How Playing Outdoors Can Help Your Child Ward Off Pesky Viruses
by Trisha Leigh
When Gen Xers and Millennials were kids, playing outside wasn’t much of an option. That’s just what you did.
Well, it turns out that moms forcing them out into the sunshine might have led to some serious benefits to our immune systems.
According to recent findings reported in Science Advances, letting your kids play outside in natural environments for just one month can lead to a more effective immune system.
The researchers involved studied 75 children between the ages of 3 and 5, watching to see how environmental changes altered their skin and gut microbiota. They also tracked immune markers in their blood.
A natural environment includes no gravel, concrete, or plastic playthings but does require open spaces, trees, earth, and grasses.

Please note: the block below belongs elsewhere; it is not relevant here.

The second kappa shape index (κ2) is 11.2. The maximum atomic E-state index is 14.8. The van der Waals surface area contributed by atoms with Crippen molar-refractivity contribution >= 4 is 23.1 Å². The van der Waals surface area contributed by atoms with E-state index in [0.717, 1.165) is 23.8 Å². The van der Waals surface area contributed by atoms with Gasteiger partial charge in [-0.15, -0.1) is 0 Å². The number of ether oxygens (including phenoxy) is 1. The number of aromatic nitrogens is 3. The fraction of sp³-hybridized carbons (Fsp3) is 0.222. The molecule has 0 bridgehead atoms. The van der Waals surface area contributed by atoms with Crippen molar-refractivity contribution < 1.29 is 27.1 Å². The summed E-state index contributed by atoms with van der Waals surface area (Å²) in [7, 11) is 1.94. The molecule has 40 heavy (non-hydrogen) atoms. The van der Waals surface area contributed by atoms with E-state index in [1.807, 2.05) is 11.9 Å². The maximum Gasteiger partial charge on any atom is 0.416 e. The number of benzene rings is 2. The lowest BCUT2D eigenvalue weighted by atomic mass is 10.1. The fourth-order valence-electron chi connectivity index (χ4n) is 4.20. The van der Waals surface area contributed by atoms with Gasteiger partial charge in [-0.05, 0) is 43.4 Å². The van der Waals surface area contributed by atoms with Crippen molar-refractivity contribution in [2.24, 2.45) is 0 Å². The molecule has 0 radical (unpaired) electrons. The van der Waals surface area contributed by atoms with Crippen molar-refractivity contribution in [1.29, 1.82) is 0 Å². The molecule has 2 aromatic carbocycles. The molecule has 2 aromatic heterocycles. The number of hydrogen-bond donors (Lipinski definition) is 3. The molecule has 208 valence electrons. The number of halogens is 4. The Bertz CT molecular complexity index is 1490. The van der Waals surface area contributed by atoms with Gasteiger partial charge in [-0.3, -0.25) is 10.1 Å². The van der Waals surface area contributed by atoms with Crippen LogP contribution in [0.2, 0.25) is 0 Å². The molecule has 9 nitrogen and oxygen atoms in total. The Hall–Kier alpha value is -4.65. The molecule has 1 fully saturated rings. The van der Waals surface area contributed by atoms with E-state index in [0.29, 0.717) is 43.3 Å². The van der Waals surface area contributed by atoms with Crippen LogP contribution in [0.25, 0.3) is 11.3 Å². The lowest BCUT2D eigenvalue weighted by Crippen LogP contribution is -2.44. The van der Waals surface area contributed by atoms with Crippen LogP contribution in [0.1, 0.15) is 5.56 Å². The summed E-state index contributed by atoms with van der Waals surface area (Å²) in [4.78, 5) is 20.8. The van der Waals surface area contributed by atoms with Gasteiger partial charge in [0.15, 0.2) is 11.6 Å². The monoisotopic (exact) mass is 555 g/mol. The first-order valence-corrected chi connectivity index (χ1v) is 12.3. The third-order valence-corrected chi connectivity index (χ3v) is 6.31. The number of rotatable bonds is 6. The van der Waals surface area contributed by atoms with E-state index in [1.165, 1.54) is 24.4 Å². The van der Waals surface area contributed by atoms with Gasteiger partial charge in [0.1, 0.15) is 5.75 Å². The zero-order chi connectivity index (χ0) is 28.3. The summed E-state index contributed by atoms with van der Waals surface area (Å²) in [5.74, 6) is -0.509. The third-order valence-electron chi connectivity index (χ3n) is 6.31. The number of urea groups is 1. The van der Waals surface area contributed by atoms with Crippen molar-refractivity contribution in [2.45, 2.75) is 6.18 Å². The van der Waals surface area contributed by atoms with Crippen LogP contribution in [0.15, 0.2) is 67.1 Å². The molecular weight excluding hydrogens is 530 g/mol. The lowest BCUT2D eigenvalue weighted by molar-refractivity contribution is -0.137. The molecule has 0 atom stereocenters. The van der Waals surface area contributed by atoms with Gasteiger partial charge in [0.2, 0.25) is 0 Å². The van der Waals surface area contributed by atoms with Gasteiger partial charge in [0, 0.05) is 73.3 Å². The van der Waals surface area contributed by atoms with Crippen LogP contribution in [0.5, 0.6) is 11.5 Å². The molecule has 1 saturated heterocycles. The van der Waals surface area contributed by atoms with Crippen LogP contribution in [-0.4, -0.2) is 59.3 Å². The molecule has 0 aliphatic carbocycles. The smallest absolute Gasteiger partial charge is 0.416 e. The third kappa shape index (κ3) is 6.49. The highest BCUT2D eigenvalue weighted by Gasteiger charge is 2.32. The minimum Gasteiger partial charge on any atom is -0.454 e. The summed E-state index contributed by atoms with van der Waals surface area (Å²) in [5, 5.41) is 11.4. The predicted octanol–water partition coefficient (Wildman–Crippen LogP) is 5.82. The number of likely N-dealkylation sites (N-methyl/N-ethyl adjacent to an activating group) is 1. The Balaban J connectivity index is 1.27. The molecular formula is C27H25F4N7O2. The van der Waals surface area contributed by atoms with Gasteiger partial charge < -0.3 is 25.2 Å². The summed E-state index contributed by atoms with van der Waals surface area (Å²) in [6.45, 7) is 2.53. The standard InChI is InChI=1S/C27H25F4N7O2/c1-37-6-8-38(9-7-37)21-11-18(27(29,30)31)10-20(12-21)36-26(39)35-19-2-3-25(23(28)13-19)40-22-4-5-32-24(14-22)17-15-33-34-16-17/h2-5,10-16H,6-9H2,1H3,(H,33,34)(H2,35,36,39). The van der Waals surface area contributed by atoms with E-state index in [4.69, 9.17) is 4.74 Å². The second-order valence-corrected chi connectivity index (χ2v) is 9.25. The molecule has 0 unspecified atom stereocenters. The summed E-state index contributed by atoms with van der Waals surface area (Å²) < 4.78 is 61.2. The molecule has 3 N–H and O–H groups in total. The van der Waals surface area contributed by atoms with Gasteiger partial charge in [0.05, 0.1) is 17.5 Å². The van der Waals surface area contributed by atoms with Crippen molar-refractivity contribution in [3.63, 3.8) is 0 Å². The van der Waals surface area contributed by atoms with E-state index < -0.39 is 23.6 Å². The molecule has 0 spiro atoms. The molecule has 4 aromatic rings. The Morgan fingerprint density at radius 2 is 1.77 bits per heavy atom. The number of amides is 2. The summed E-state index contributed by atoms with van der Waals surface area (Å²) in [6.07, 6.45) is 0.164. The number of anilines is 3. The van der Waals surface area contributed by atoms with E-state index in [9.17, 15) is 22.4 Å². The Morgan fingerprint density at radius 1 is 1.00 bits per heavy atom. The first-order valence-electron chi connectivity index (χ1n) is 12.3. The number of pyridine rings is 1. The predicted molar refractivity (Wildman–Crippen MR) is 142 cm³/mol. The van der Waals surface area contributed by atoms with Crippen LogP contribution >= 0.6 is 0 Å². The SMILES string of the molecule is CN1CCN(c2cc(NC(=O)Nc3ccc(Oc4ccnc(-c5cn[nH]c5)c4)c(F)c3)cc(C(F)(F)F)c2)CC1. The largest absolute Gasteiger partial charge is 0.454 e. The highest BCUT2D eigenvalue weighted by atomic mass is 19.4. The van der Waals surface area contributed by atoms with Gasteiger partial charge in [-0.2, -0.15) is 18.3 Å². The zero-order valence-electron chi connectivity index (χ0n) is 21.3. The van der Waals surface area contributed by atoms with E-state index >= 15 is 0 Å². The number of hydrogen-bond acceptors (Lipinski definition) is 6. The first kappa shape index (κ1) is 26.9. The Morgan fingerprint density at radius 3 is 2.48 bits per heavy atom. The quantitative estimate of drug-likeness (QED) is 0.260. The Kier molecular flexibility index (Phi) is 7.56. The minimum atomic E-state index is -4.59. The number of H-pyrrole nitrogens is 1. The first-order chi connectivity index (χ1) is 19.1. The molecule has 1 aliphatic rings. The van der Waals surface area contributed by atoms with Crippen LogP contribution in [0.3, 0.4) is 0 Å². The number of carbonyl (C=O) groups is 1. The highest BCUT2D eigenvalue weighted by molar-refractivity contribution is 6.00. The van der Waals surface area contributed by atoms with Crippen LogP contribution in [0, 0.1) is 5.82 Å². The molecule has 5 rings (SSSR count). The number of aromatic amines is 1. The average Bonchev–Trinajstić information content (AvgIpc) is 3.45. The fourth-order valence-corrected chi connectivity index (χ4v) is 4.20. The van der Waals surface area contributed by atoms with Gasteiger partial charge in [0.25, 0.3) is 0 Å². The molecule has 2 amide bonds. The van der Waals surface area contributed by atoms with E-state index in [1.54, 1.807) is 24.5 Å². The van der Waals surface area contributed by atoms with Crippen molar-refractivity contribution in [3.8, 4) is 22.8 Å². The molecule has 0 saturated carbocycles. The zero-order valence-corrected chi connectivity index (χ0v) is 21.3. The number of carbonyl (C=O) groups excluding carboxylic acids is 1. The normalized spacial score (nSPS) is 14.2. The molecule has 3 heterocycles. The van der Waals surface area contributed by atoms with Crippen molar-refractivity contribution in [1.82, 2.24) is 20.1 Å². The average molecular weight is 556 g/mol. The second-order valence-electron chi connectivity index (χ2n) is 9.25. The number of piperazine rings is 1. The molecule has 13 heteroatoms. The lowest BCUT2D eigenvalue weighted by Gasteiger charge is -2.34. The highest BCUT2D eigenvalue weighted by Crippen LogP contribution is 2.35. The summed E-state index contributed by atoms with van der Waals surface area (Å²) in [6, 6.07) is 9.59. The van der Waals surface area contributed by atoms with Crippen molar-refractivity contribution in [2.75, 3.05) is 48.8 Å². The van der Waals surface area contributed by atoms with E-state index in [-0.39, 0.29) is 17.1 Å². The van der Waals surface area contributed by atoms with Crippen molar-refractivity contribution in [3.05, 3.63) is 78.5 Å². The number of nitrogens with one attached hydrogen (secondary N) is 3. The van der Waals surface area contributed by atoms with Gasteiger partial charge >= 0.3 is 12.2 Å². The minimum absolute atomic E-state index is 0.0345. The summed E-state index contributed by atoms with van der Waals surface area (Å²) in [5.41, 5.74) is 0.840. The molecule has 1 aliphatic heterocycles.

The microbiota of the kids with the new, natural outdoor spaces had shifted completely, and featured a higher ratio of the anti-inflammatory proteins to pro-inflammatory proteins in their blood, indicating their immune system was improving.
Dr. Aki Sinkkonen, one of the study authors, elaborated in a statement.
“We were surprised that the findings were so clear even though we did not get as many participants as we had hoped.”
If you’re wondering why the microbiota of these kids was so important, and so telling, it’s because they have a huge impact on our wider health.
The trillion of microorganisms that live on and inside us can influence our risks of certain diseases, food cravings, mental health, and sometimes even our personalities.
What this study seems to prove is that our surroundings and lifestyles can play a huge role in the richness and diversity of bacteria in our bodies, and that’s not typically a bad thing.
So, go camping, take hikes, go skiing or swim in a lake – the more natural environments you can expose your littles (and yourself!) to, the better off everyone will be in the long run!